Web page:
I received an Advance Uncopyedited Edition of this book. All opinions are my own.
Primi Peregrino is a younger sister, daughter of two eccentric parents who disappear from a boat one day. She is growing up in the Philippines in a time of great uncertainty and instability, under the dictatorship of Ferdinand Marcos. As Primi navigates adolescence and early adulthood, surrounded by official deceits, uncertainty about who her parents truly were, and the rise of her older sister as a sort of guru, she searches for both her identity and the fulfilment of her desires through books. This love for books also leads her into a series of tempestuous relationships with a variety of writers and poets. In Manila in the 1980s, art and politics are tangled up together until Primi’s life and the history of the Philippines hits a climax with the EDSA Revolution of 1986.
Bibliolepsy was first published in 1997; this new edition makes the book available to a North American audience for the first time. While it might seem late to publicize a book about a revolution that occurred more than 30 years ago, I think this speaks to two things: 1) A growing interest in Western readers to read books from around the world and 2) the unfortunate relevance of this story to current politics in the Philippines.
While there is a lot here about words and language that will appeal to many book lovers fascinated by words, this is also a story that requires some knowledge of history and politics in the Philippines. I’ll admit that I have only a bare minimum of this knowledge and I imagine greater knowledge would have added quite a bit to my reading. My connection to the Philippines is that my parents lived there for two years in the early 1980s. (My older brother was actually born in Manila.) Their experience living in Marcos’ time seems to have left an impression as the page for 4 Month Milestones in my baby book (February 1986) makes mention of Marcos’ flee from the Philippines. I still think of Imelda Marcos whenever I see a lot of shoes!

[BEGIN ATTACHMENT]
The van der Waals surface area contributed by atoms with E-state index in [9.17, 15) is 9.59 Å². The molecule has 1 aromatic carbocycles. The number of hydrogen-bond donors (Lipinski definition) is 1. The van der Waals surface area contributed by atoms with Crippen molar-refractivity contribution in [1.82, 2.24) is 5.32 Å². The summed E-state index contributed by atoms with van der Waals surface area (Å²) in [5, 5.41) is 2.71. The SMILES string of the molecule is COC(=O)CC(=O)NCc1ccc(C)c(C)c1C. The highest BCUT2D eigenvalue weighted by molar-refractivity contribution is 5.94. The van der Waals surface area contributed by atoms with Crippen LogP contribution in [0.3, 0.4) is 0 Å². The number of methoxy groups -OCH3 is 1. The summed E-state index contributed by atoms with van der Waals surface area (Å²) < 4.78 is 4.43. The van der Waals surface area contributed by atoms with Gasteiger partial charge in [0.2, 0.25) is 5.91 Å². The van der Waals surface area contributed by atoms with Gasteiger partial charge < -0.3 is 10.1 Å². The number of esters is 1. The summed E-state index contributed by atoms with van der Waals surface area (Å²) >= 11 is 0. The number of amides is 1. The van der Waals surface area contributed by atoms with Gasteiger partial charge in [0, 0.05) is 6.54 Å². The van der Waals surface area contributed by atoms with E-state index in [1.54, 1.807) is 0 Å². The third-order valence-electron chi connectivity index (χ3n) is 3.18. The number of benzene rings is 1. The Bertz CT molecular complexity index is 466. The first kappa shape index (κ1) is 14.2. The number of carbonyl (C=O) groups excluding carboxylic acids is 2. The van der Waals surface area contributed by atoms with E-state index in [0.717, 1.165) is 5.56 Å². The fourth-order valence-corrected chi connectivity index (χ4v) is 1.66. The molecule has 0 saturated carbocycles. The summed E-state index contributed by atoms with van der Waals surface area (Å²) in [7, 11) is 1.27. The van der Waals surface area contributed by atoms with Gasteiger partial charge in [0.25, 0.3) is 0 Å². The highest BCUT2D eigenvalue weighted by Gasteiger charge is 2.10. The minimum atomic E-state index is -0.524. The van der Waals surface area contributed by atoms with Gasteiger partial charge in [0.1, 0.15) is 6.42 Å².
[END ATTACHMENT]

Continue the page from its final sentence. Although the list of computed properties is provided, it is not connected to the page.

This won’t be a book for everyone but if you’re interested in learning more about the Philippines, either historically or today, or have any kind of personal connection, I think the re-release of Apostol’s debut book might be for you.
10 thoughts on “Book Review: Bibliolepsy by Gina Apostol”
I know pretty much nothing about the Philippines other than Duterte was in the spotlight for human rights violations — basically, murdering drug dealers. I also know that right now he’s trying to have unvaccinated people throw in prison.
I don’t know a lot either. The current guy seems extreme and I know there are problems but not the details of what those are. It’s a beautiful country and surprisingly diverse in culture and language. Between Spain, Japan, and the US it’s spent a lot of it’s history being occupied so it’s not surprising that there is still quite a bit of turmoil.
Wow interesting. I do not know too much about the Philippines, shamefully. I’ll have to try to learn more. Seems like an interesting book.
I don’t know much either, just what I’ve absorbed from my parents and from visiting. Some background knowledge is definitely helpful for this book but more than I have probably would have been even better.
You seem like such a well-traveled person with lots of history in different parts of the world, which I am always in awe of. It no doubt leads to your curiosity about other places and the books you read! The Philippines is such a big gap in my knowledge, I feel like I know so little about it, so searching about books that are set there would be a good mini-goal for me!
Honestly, a lot of my overseas experience is thanks to my parents so I can’t take credit for it! This book is definitely written for an audience already familiar with the Philippines and it’s history and I’m sure I would have gotten more out of it if I knew more about the politics. But books are such an awesome way to learn about those histories. Now I’m curious about what kind of other novels have been written about this time period in the Philippines.
I know almost nothing about the Philippines, but this premise sounds really interesting. When it’s done well, I really enjoy books that tangle up a person’s individual growth with big historical events, and it sounds like Apostol does a good job of it.
Sounds interesting but my knowledge of the Philippines is vague to the point almost of non-existence! Imelda’s shoes and Duterte murdering drug dealers is about as in depth as I get, so sadly maybe this one wouldn’t be for me.
This isn’t the place to start for learning more but if you ever do a Reading the Philippines challenge or something, you could search this out!
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